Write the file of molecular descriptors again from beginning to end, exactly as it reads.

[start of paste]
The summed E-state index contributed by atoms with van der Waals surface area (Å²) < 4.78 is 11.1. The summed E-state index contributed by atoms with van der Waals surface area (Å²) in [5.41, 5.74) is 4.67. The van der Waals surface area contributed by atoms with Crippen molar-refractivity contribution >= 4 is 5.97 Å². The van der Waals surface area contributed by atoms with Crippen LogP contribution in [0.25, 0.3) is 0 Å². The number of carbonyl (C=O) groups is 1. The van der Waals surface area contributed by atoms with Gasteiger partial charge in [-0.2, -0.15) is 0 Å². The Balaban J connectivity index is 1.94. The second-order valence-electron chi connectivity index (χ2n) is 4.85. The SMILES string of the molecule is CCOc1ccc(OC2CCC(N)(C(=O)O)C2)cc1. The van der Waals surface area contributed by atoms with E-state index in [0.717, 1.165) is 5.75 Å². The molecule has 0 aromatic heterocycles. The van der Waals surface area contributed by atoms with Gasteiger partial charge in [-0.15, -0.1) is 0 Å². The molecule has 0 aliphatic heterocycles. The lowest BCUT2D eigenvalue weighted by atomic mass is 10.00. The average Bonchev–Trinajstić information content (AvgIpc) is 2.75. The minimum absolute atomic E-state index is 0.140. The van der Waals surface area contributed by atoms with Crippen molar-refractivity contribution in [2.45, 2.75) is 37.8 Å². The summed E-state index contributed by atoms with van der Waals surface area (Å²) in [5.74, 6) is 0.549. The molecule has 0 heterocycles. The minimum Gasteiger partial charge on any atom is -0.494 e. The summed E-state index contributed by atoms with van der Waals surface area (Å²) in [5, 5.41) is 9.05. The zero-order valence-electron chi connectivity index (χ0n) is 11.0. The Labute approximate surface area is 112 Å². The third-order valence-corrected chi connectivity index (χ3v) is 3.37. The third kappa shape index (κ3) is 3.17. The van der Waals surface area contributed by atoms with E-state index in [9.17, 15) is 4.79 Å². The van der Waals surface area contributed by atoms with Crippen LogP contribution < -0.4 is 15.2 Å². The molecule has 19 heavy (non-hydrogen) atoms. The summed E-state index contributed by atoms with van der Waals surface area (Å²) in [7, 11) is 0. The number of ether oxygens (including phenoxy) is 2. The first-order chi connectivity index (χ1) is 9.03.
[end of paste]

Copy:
The summed E-state index contributed by atoms with van der Waals surface area (Å²) < 4.78 is 11.1. The summed E-state index contributed by atoms with van der Waals surface area (Å²) in [5.41, 5.74) is 4.67. The van der Waals surface area contributed by atoms with Crippen molar-refractivity contribution >= 4 is 5.97 Å². The van der Waals surface area contributed by atoms with Crippen LogP contribution in [0.25, 0.3) is 0 Å². The number of carbonyl (C=O) groups is 1. The van der Waals surface area contributed by atoms with Gasteiger partial charge in [-0.2, -0.15) is 0 Å². The Balaban J connectivity index is 1.94. The second-order valence-electron chi connectivity index (χ2n) is 4.85. The SMILES string of the molecule is CCOc1ccc(OC2CCC(N)(C(=O)O)C2)cc1. The van der Waals surface area contributed by atoms with E-state index in [0.717, 1.165) is 5.75 Å². The molecule has 0 aromatic heterocycles. The van der Waals surface area contributed by atoms with Gasteiger partial charge in [-0.15, -0.1) is 0 Å². The molecule has 0 aliphatic heterocycles. The lowest BCUT2D eigenvalue weighted by atomic mass is 10.00. The average Bonchev–Trinajstić information content (AvgIpc) is 2.75. The minimum absolute atomic E-state index is 0.140. The van der Waals surface area contributed by atoms with Crippen molar-refractivity contribution in [2.45, 2.75) is 37.8 Å². The summed E-state index contributed by atoms with van der Waals surface area (Å²) in [5.74, 6) is 0.549. The molecule has 0 heterocycles. The minimum Gasteiger partial charge on any atom is -0.494 e. The summed E-state index contributed by atoms with van der Waals surface area (Å²) in [5, 5.41) is 9.05. The zero-order valence-electron chi connectivity index (χ0n) is 11.0. The Labute approximate surface area is 112 Å². The third-order valence-corrected chi connectivity index (χ3v) is 3.37. The third kappa shape index (κ3) is 3.17. The van der Waals surface area contributed by atoms with E-state index in [9.17, 15) is 4.79 Å². The van der Waals surface area contributed by atoms with Crippen LogP contribution < -0.4 is 15.2 Å². The molecule has 19 heavy (non-hydrogen) atoms. The summed E-state index contributed by atoms with van der Waals surface area (Å²) in [7, 11) is 0. The number of ether oxygens (including phenoxy) is 2. The first-order chi connectivity index (χ1) is 9.03.